Inherently, Appalachian hill folk are DIY types of people. Portland blues revival duo Hillstomp has taken to that same homegrown philosophy, fusing what could easily be heaps of garbage into John Johnson's "drum" kit, which he fondly refers to as his buckets. Henry Christian's dirt-oozing slide guitar makes for a two-man-fueled boot stompin' hootenanny. (BB)
Sat., April 19
8:30 pm. Pakit Liquidators, 903 SE Armour Rd. | $10. 21+.
Idaho born, LA transplant Jeff Crosby writes songs about traveling. About the constant change that comes with touring the country in a crappy van. About leaving his family and friends behind to pursue a new life and his passion for music. This golden-locked denim jacket and a pearl snap cowboy shirt-wearing youngster is a born storyteller in the sweeping desert rock style of Laurel Canyon. (BB)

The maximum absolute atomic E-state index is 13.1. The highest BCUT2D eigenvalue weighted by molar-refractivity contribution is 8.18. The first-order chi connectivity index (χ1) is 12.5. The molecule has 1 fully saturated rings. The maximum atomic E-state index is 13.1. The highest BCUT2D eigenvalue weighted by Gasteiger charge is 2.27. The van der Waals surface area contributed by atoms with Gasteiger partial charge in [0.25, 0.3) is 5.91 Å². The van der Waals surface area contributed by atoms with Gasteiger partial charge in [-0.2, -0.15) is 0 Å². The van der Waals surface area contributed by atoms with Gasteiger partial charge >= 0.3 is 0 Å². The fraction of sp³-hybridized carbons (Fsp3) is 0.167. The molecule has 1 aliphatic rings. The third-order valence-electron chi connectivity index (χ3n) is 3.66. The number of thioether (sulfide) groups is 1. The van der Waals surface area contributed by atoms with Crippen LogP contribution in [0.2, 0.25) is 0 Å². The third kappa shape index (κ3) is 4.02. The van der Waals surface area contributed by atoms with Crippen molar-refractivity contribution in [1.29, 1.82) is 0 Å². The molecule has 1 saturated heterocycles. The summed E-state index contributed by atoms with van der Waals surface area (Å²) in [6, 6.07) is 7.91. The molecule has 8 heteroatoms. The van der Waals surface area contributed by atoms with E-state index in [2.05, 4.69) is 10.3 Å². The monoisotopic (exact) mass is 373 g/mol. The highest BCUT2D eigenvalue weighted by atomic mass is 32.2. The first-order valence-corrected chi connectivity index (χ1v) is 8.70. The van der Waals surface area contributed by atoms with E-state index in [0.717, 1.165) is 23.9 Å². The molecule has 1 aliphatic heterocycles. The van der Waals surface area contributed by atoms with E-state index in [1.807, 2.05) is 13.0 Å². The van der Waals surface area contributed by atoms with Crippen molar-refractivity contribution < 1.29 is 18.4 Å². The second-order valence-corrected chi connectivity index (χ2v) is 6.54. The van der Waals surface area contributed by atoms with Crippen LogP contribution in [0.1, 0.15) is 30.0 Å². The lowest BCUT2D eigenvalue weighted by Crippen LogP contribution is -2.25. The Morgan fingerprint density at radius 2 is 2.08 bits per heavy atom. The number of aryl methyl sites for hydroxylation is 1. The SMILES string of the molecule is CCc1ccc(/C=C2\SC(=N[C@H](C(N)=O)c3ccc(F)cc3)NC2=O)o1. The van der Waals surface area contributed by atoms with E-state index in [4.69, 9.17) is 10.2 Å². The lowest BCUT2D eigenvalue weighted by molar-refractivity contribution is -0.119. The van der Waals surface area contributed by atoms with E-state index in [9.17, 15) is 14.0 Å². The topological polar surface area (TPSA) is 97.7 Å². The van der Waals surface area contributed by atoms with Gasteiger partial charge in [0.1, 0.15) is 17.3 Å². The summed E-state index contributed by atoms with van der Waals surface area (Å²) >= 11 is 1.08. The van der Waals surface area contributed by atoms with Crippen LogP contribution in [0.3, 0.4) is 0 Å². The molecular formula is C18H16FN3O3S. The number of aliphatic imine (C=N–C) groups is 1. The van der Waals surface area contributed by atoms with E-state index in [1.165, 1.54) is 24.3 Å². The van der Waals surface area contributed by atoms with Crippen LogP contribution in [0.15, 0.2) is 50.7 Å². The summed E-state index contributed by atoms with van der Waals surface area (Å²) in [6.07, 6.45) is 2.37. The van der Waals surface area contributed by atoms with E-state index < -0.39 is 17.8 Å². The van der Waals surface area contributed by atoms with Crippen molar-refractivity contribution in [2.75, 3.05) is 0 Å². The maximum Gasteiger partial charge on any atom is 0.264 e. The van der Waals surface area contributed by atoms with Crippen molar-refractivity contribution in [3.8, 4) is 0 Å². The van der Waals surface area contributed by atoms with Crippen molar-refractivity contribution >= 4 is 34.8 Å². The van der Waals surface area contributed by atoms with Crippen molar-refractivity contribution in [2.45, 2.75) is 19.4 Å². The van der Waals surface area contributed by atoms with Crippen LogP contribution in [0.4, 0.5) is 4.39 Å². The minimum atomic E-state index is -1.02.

Thurs., April 24
9 pm. Volcanic Theatre Pub, 70 SW Century Dr. | $5.
Kendl Winter's work with Palmer T. Lee in The Lowest Pair hasn't changed the tenor of her compositions, just enabled a bit more focus on weaving that mysteriously quavering voice around the ruminations of a pair of banjos. In their duo, Winter and Lee appropriate traditional forms without hinting at modernity. And despite the pair's readily apparent talent, they're able to retain some of what made Appalachian folk songs so weird. A recent crop of traditional players in the States—right or wrong—have gone and refined some of the music's most grizzly features; and the show's openers, Dead Pigeons, are going to help show off that dichotomy. (DJC)
Fri., April 18
8 pm. The Belfry, 70 SW Century Dr.